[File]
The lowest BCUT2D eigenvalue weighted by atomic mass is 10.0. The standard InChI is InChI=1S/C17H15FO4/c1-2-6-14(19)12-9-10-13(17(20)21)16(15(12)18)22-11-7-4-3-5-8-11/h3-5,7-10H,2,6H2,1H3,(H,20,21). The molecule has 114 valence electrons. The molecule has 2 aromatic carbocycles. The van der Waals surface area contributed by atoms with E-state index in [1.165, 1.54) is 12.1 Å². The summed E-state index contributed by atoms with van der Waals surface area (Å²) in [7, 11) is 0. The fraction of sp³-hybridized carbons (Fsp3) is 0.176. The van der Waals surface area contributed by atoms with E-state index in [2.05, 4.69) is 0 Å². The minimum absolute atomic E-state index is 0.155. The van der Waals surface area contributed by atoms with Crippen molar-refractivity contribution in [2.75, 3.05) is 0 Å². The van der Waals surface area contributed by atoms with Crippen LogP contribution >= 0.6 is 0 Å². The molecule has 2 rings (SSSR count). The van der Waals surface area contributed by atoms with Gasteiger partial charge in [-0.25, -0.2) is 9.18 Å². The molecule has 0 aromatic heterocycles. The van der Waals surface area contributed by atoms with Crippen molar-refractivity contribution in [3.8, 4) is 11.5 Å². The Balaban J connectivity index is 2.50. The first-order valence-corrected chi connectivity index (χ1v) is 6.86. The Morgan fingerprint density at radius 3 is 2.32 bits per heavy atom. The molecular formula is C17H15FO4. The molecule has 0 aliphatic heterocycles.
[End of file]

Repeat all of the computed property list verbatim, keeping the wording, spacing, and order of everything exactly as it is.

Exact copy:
The lowest BCUT2D eigenvalue weighted by atomic mass is 10.0. The standard InChI is InChI=1S/C17H15FO4/c1-2-6-14(19)12-9-10-13(17(20)21)16(15(12)18)22-11-7-4-3-5-8-11/h3-5,7-10H,2,6H2,1H3,(H,20,21). The molecule has 114 valence electrons. The molecule has 2 aromatic carbocycles. The van der Waals surface area contributed by atoms with E-state index in [1.165, 1.54) is 12.1 Å². The summed E-state index contributed by atoms with van der Waals surface area (Å²) in [7, 11) is 0. The fraction of sp³-hybridized carbons (Fsp3) is 0.176. The van der Waals surface area contributed by atoms with E-state index in [2.05, 4.69) is 0 Å². The minimum absolute atomic E-state index is 0.155. The van der Waals surface area contributed by atoms with Crippen molar-refractivity contribution in [2.75, 3.05) is 0 Å². The van der Waals surface area contributed by atoms with Crippen LogP contribution >= 0.6 is 0 Å². The molecule has 2 rings (SSSR count). The van der Waals surface area contributed by atoms with Gasteiger partial charge in [-0.25, -0.2) is 9.18 Å². The molecule has 0 aromatic heterocycles. The van der Waals surface area contributed by atoms with Crippen molar-refractivity contribution in [3.8, 4) is 11.5 Å². The Balaban J connectivity index is 2.50. The first-order valence-corrected chi connectivity index (χ1v) is 6.86. The Morgan fingerprint density at radius 3 is 2.32 bits per heavy atom. The molecular formula is C17H15FO4. The molecule has 0 aliphatic heterocycles.